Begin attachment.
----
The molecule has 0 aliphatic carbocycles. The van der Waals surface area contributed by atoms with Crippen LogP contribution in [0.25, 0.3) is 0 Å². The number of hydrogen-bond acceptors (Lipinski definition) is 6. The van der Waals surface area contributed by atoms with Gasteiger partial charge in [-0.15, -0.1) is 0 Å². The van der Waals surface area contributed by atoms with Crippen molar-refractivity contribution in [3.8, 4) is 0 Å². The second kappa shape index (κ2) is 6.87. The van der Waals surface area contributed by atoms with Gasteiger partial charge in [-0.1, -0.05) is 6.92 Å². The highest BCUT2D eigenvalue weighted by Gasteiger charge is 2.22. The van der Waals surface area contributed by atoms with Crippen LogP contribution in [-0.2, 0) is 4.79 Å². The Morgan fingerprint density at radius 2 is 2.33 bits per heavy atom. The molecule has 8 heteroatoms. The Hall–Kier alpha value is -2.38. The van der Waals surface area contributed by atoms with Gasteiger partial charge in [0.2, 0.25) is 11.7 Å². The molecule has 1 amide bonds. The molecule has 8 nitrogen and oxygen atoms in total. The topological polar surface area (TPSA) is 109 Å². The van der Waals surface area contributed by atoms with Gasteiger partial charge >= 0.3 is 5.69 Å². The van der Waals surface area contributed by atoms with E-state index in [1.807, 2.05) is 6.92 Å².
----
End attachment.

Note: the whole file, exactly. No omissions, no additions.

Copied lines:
The molecule has 0 aliphatic carbocycles. The van der Waals surface area contributed by atoms with Crippen LogP contribution in [0.25, 0.3) is 0 Å². The number of hydrogen-bond acceptors (Lipinski definition) is 6. The van der Waals surface area contributed by atoms with Gasteiger partial charge in [-0.15, -0.1) is 0 Å². The van der Waals surface area contributed by atoms with Crippen molar-refractivity contribution in [3.8, 4) is 0 Å². The second kappa shape index (κ2) is 6.87. The van der Waals surface area contributed by atoms with Gasteiger partial charge in [-0.1, -0.05) is 6.92 Å². The highest BCUT2D eigenvalue weighted by Gasteiger charge is 2.22. The van der Waals surface area contributed by atoms with Crippen LogP contribution in [-0.2, 0) is 4.79 Å². The Morgan fingerprint density at radius 2 is 2.33 bits per heavy atom. The molecule has 8 heteroatoms. The Hall–Kier alpha value is -2.38. The van der Waals surface area contributed by atoms with Gasteiger partial charge in [0.2, 0.25) is 11.7 Å². The molecule has 1 amide bonds. The molecule has 8 nitrogen and oxygen atoms in total. The topological polar surface area (TPSA) is 109 Å². The van der Waals surface area contributed by atoms with Gasteiger partial charge >= 0.3 is 5.69 Å². The van der Waals surface area contributed by atoms with E-state index in [1.807, 2.05) is 6.92 Å².